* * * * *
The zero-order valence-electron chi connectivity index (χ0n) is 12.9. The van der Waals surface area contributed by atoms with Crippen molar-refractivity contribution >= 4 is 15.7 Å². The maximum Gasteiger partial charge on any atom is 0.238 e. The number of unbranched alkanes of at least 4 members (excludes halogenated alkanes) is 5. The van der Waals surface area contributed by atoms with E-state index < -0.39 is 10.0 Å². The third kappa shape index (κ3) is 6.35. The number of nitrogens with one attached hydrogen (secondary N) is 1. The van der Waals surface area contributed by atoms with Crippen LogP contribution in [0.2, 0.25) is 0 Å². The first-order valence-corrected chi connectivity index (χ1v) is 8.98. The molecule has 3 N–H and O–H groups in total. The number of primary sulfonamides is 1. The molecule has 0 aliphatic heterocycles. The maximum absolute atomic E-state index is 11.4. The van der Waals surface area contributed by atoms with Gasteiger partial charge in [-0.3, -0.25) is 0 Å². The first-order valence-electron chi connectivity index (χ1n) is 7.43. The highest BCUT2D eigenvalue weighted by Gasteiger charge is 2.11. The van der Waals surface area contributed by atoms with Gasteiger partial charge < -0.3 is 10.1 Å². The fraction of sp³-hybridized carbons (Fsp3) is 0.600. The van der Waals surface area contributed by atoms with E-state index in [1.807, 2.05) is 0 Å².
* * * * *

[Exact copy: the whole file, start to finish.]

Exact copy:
The zero-order valence-electron chi connectivity index (χ0n) is 12.9. The van der Waals surface area contributed by atoms with Crippen molar-refractivity contribution >= 4 is 15.7 Å². The maximum Gasteiger partial charge on any atom is 0.238 e. The number of unbranched alkanes of at least 4 members (excludes halogenated alkanes) is 5. The van der Waals surface area contributed by atoms with E-state index < -0.39 is 10.0 Å². The third kappa shape index (κ3) is 6.35. The number of nitrogens with one attached hydrogen (secondary N) is 1. The van der Waals surface area contributed by atoms with Crippen LogP contribution in [0.2, 0.25) is 0 Å². The first-order valence-corrected chi connectivity index (χ1v) is 8.98. The molecule has 3 N–H and O–H groups in total. The number of primary sulfonamides is 1. The molecule has 0 aliphatic heterocycles. The maximum absolute atomic E-state index is 11.4. The van der Waals surface area contributed by atoms with Gasteiger partial charge in [-0.3, -0.25) is 0 Å². The first-order valence-electron chi connectivity index (χ1n) is 7.43. The highest BCUT2D eigenvalue weighted by Gasteiger charge is 2.11. The van der Waals surface area contributed by atoms with Gasteiger partial charge < -0.3 is 10.1 Å². The fraction of sp³-hybridized carbons (Fsp3) is 0.600. The van der Waals surface area contributed by atoms with E-state index in [1.807, 2.05) is 0 Å².